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Kaffir Lime cuttings?

 
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icebear



Joined: 23 Feb 2008
Posts: 71
Location: z5 Maine

PostPosted: Wed Jun 11, 2008 10:53 am    Post subject: Kaffir Lime cuttings? Reply with quote

Something happened to my (indoor potted) kaffir lime. It got neglected a bit while it was living upstairs and i couldn't get to it. When its new leaves came in they didn't look so hot, they were thin and smaller than they should have been. i figured i'd fertilize it very lightly, let the soil dry out a bit between watering, etc. it looked really bad suddenly about 5 days ago and i don't have anything to repot it or anything. it had lost a whole branch over the winter. Further, this plant is close to 6 years old or more and has never shown a hint of flowering...

anyway, i hacked it to bits and got 7 pieces to try rooting. i used a powder rooting hormone and have them in peat pellets in a fairly humid, mini greenhouse, their spot gets somewhat bright, but no direct sunlight. the stump of the tree is also in there, i left it one tiny leaf & three mini branches and i guess i will see if it recovers.

i have no idea what its chances are.... Anyone know how well limes root if at all, and if they do, how long should it take to form roots? how about the hacked up remains?

i know i should have attempted to repot it, but none of you have ever tried to send my hubby out to get gardening stuff. he pays no attention to my hobby so he has zero clue what anything is. it would have taken him 3 trips to get decent garden soil. and another 5 to get a pot for it. Rolling Eyes
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Marshall
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Joined: 12 Feb 2008
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Location: Near Dayton, OH USA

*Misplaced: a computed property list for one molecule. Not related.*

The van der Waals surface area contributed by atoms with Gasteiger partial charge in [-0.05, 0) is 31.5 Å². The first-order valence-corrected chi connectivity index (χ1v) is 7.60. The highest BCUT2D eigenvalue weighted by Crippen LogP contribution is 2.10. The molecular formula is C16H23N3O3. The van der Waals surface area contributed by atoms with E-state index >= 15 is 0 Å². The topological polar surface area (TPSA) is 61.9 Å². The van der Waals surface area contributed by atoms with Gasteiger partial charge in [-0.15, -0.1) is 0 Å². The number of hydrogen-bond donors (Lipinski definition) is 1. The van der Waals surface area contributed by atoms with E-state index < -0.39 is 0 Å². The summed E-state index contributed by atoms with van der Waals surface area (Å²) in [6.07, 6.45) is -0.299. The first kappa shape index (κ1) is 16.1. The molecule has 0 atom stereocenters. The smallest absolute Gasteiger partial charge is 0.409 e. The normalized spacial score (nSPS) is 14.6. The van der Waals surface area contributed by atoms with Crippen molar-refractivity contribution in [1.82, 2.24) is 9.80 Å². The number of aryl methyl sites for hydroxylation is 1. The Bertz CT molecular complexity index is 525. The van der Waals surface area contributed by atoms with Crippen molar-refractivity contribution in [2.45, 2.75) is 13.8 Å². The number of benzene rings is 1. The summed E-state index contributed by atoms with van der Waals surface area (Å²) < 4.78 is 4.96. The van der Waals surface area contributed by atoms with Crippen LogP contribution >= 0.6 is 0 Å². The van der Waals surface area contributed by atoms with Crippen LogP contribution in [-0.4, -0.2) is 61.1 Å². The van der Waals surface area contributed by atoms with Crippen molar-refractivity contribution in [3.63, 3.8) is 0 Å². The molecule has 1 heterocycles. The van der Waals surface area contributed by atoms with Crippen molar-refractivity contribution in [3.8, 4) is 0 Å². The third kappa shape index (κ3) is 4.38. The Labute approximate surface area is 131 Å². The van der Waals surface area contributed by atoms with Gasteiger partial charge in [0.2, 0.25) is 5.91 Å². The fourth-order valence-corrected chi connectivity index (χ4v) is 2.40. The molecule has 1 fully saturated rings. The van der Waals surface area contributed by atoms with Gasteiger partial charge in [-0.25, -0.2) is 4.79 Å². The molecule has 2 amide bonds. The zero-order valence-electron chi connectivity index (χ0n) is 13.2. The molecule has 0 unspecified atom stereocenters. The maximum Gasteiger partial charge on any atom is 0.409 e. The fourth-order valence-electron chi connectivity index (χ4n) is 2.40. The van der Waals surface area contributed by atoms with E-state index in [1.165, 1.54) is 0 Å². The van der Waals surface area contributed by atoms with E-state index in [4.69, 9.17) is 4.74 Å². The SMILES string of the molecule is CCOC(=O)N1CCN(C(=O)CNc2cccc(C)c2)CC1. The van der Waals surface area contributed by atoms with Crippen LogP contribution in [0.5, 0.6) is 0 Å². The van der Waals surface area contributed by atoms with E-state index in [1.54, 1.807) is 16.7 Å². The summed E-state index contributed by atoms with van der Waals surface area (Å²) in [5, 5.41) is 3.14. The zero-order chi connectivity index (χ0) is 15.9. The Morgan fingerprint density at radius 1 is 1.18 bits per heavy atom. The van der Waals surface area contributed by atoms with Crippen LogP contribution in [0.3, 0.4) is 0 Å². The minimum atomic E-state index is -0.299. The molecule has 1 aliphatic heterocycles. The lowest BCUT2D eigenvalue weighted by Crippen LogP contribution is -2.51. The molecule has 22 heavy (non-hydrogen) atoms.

PostPosted: Wed Jun 11, 2008 11:12 am    Post subject: Reply with quote

after searching Google (Kaffir Lime propagation)- looks like your chances are 50-50, but slow. Are you growing the tree for the leaves or fruit?

Spider mites and scale seem to be the two main pests
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icebear



Joined: 23 Feb 2008
Posts: 71
Location: z5 Maine

PostPosted: Wed Jun 11, 2008 11:41 am    Post subject: Reply with quote

i can be patient with cuttings.

i liked the leaves, but didn't use many because i didn't want to slow down its growth any. it would be nice to see fruit and flowers from it some day, but healthy leaves are acceptable if flowers & fruit are unlikely.

i had checked for scale and spidermite... i have battled both before and they were my first suspicion, but i didn't see any...

here's pics of the cuttings:



and here's whats left of the tree:


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Poohbear's Honey
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Joined: 12 Feb 2008
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Location: Marysville, Ohio & Leesburg, Fla.

PostPosted: Wed Jun 11, 2008 2:40 pm    Post subject: Reply with quote